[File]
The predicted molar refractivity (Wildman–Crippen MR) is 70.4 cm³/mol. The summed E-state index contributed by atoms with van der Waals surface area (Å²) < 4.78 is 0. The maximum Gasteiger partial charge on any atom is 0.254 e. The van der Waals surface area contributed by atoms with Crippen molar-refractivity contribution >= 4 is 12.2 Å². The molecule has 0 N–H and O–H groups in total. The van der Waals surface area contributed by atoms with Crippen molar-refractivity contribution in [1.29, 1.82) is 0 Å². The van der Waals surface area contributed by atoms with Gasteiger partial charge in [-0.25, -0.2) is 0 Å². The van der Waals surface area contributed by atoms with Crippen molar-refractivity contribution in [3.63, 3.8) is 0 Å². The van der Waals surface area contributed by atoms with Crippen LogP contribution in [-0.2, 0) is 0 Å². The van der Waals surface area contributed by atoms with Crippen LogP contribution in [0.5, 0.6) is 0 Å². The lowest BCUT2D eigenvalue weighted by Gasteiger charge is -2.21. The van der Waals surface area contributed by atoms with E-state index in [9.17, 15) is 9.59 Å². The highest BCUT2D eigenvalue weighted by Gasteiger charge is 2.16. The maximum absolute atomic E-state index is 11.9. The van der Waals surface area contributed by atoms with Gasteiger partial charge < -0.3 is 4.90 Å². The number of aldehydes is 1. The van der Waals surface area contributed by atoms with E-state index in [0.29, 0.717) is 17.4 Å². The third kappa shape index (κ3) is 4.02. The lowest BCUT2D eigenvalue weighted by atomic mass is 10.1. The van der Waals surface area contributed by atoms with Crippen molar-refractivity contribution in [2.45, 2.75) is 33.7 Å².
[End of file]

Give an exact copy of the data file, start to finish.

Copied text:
The predicted molar refractivity (Wildman–Crippen MR) is 70.4 cm³/mol. The summed E-state index contributed by atoms with van der Waals surface area (Å²) < 4.78 is 0. The maximum Gasteiger partial charge on any atom is 0.254 e. The van der Waals surface area contributed by atoms with Crippen molar-refractivity contribution >= 4 is 12.2 Å². The molecule has 0 N–H and O–H groups in total. The van der Waals surface area contributed by atoms with Crippen molar-refractivity contribution in [1.29, 1.82) is 0 Å². The van der Waals surface area contributed by atoms with Gasteiger partial charge in [-0.25, -0.2) is 0 Å². The van der Waals surface area contributed by atoms with Crippen molar-refractivity contribution in [3.63, 3.8) is 0 Å². The van der Waals surface area contributed by atoms with Crippen LogP contribution in [-0.2, 0) is 0 Å². The van der Waals surface area contributed by atoms with Crippen LogP contribution in [0.5, 0.6) is 0 Å². The lowest BCUT2D eigenvalue weighted by Gasteiger charge is -2.21. The van der Waals surface area contributed by atoms with E-state index in [9.17, 15) is 9.59 Å². The highest BCUT2D eigenvalue weighted by Gasteiger charge is 2.16. The maximum absolute atomic E-state index is 11.9. The van der Waals surface area contributed by atoms with Gasteiger partial charge < -0.3 is 4.90 Å². The number of aldehydes is 1. The van der Waals surface area contributed by atoms with E-state index in [0.29, 0.717) is 17.4 Å². The third kappa shape index (κ3) is 4.02. The lowest BCUT2D eigenvalue weighted by atomic mass is 10.1. The van der Waals surface area contributed by atoms with Crippen molar-refractivity contribution in [2.45, 2.75) is 33.7 Å².